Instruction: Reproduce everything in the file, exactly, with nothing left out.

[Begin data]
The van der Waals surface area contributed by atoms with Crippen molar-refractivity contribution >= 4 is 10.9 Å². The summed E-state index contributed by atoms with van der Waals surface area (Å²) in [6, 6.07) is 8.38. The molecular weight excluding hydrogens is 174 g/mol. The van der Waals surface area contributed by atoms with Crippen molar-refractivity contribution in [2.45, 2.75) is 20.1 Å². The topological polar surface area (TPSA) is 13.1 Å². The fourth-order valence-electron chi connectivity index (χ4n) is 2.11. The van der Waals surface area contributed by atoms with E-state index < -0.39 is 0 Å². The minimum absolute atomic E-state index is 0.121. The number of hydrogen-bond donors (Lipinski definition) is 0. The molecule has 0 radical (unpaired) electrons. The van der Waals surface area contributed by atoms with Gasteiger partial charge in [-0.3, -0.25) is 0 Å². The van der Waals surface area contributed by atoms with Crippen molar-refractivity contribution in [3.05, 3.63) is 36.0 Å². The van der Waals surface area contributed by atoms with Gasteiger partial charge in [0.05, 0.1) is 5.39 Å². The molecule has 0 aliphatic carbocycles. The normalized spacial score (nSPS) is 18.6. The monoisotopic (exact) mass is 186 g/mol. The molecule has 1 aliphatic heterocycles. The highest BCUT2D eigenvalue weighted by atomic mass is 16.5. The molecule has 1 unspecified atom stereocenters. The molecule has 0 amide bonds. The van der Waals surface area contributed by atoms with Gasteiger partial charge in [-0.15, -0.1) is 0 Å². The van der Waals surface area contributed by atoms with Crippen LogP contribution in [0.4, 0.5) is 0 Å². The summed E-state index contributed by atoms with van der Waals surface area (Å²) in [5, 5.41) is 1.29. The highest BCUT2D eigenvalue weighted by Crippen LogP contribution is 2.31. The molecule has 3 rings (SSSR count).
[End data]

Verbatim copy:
The van der Waals surface area contributed by atoms with Crippen molar-refractivity contribution >= 4 is 10.9 Å². The summed E-state index contributed by atoms with van der Waals surface area (Å²) in [6, 6.07) is 8.38. The molecular weight excluding hydrogens is 174 g/mol. The van der Waals surface area contributed by atoms with Crippen molar-refractivity contribution in [2.45, 2.75) is 20.1 Å². The topological polar surface area (TPSA) is 13.1 Å². The fourth-order valence-electron chi connectivity index (χ4n) is 2.11. The van der Waals surface area contributed by atoms with E-state index < -0.39 is 0 Å². The minimum absolute atomic E-state index is 0.121. The number of hydrogen-bond donors (Lipinski definition) is 0. The molecule has 0 radical (unpaired) electrons. The van der Waals surface area contributed by atoms with Gasteiger partial charge in [-0.3, -0.25) is 0 Å². The van der Waals surface area contributed by atoms with Crippen molar-refractivity contribution in [3.05, 3.63) is 36.0 Å². The van der Waals surface area contributed by atoms with Gasteiger partial charge in [0.05, 0.1) is 5.39 Å². The molecule has 0 aliphatic carbocycles. The normalized spacial score (nSPS) is 18.6. The monoisotopic (exact) mass is 186 g/mol. The molecule has 1 aliphatic heterocycles. The highest BCUT2D eigenvalue weighted by atomic mass is 16.5. The molecule has 1 unspecified atom stereocenters. The molecule has 0 amide bonds. The van der Waals surface area contributed by atoms with Gasteiger partial charge in [-0.15, -0.1) is 0 Å². The van der Waals surface area contributed by atoms with Crippen LogP contribution in [0.4, 0.5) is 0 Å². The summed E-state index contributed by atoms with van der Waals surface area (Å²) in [5, 5.41) is 1.29. The highest BCUT2D eigenvalue weighted by Crippen LogP contribution is 2.31. The molecule has 3 rings (SSSR count).